A few weeks ago, I got to have dinner with Julian Bond. We have a friend in common, who asked me to recommend a play for when “my friend Julian Bond” came to town. “Did you say ‘your friend Julian Bond?’” I squeaked into the phone; whereupon she invited my boyfriend and me to join her and her husband and Bond and his wife for dinner.
As I drove our star-struck way downtown, I listened to Michael read from Bond’s biography on Wikipedia, even as I pretended to ignore him: “Honey, they’re not going to give us a test!” But after he rolled through the familiar list of credits–leader in the American civil rights movement, helped establish the Student Nonviolent Coordinating Committee, first president of the Southern Poverty Law Center, twenty years in the Georgia legislature, University of Virginia history professor, past chair of the NAACP–Michael said, “Oh, listen to this. His father got one of the first PhDs granted to an African-American by the University of Chicago.”
“Really,” I said. “I wonder if he was a Rosenwald Fellow.”
You’ve probably never heard of the Rosenwald Fellowships, but you’ve undoubtedly heard of many of the Fellows: W.E.B. DuBois, Gordon Parks, Jacob Lawrence, Zora Neale Hurston, Alain Locke, Langston Hughes, James Baldwin, Marian Anderson, Katherine Dunham, James Weldon Johnson, Ralph Ellison and nearly every other African-American artist and scholar active in mid-Twentieth Century America. The Rosenwald Fellowships, like the MacArthur genius grants which succeeded them, gave no-strings-attached cash to scholars and artists to continue their work; but unlike the MacArthur grants, the Rosenwalds went almost exclusively to African-Americans.
The fellowship program was part of Julius Rosenwald’s one-man campaign for racial justice, a campaign which led him to build the Rosenwald Apartments in Chicago and YMCAs in other Northern cities to provide housing for African-Americans moving up from the South. It also led him to construct 5,000 schools for black children who were kept out of public classrooms occupied by white students. The Rosenwald Schools provided primary education to one-third of the South’s African-American schoolchildren between World War I and Brown v. Board of Education.
So why haven’t you learned about any of this? Because Julius Rosenwald, who made a fortune as the president of Sears, gave much of that fortune away during his lifetime and directed that the rest be spent within ten years of his death. So his legacy isn’t a foundation with a big building giving out the occasional grant and the frequent press release; it’s the thousands of people educated and housed by his generosity. But no good deed goes unpunished: for failing to make perpetuity his highest concern, Rosenwald has largely been forgotten.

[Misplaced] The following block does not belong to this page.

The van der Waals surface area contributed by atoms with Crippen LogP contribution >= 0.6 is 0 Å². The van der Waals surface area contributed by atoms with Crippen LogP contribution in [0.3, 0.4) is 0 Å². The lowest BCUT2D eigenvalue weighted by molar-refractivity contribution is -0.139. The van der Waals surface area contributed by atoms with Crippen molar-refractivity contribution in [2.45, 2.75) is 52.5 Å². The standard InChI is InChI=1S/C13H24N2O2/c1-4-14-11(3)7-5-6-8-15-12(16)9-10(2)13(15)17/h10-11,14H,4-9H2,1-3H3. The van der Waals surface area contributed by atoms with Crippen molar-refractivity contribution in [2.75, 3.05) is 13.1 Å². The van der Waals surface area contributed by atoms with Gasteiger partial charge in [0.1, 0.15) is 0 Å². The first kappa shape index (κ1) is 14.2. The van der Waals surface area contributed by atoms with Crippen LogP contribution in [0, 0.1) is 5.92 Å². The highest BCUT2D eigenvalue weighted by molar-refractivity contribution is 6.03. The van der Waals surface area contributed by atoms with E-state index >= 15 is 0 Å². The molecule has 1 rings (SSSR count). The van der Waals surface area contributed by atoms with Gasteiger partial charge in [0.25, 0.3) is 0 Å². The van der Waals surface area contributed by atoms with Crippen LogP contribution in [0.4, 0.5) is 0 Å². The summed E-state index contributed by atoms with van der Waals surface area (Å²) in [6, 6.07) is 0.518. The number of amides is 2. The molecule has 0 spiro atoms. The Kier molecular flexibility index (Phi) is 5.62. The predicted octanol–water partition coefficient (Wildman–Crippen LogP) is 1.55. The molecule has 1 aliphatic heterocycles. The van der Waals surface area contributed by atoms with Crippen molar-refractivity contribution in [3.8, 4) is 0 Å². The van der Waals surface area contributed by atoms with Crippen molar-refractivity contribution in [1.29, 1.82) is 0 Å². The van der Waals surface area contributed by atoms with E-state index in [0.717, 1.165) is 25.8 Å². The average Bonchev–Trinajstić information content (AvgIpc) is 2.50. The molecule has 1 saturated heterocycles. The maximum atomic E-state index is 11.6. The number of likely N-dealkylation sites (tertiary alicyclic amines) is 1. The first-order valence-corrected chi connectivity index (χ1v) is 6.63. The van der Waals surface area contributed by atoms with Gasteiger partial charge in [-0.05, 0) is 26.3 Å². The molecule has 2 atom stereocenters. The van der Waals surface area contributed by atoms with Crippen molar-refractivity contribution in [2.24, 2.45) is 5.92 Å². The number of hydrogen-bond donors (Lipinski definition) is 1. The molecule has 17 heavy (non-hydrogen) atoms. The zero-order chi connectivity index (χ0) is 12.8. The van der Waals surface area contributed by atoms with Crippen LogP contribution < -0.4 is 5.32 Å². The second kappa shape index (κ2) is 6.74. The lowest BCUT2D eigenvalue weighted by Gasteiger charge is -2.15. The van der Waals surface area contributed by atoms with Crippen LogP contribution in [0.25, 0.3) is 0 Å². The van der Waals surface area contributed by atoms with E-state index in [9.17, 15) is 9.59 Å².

Not by all of us, though. I learned the story several years ago when the Spertus Museum in Chicago put on an exhibit of work by Rosenwald Fellows. One item in the exhibit was enough to persuade me of the Fellowships’ significance: a kinescope of Katherine Dunham performing new dances influenced by her Rosenwald-funded trip to the Caribbean. As I watched the motions and the gestures, I recognized the origins of Alvin Ailey’s classic “Revelations.” Ailey was Dunham’s student; and so, from Rosenwald to Dunham to Ailey, we have perhaps the premier work of American dance.
Thus, after a pleasant dinner in which we talked about theater and travel and the demographic transformation of Washington–Bond’s wife Pam said, “Yes, Julian calls our neighborhood Upper Caucasia”–I turned to him and said, “So, your father was a Rosenwald Fellow?”
He seemed equal parts surprised and gratified to encounter someone who knew about the Rosenwalds, and what an honor it was to receive one, and told the following story:
During a trip South in the mid-1930s to do research as part of his fellowship, Horace Mann Bond drove his car into a ditch. Apparently a pair of rural African-Americans made their living digging holes in the road and then charging hapless motorists to tow their cars out of them. While the two entrepreneurs were hooking up the tow truck, one of them observed Mr. Bond’s elegant city clothes and the new car he was driving, and asked how a black man came to have such luxuries. Mr. Bond explained that he was a Rosenwald Fellow and that the fellowship had paid for the clothes and the car as well as the research he was about to do. His interlocutor smiled: “You know Cap’n Julius?” He hoisted the car back onto the road. “No charge.”
Later, over coffee, Julian showed me an iPhone photo of himself seated next to an extremely elderly white lady who was holding his hand in both of hers. “Do you know who this is?” he asked. “In 1961 her book outsold the Bible!” It was, of course, Harper Lee, author of To Kill A Mockingbird; and on one of his recent trips South, Bond had gotten to meet her. “I’m so excited, I’m stopping people on the street to say, ‘Look at this! I had coffee with Harper Lee!’”
Which is, of course, just how I feel about my dinner with Julian.
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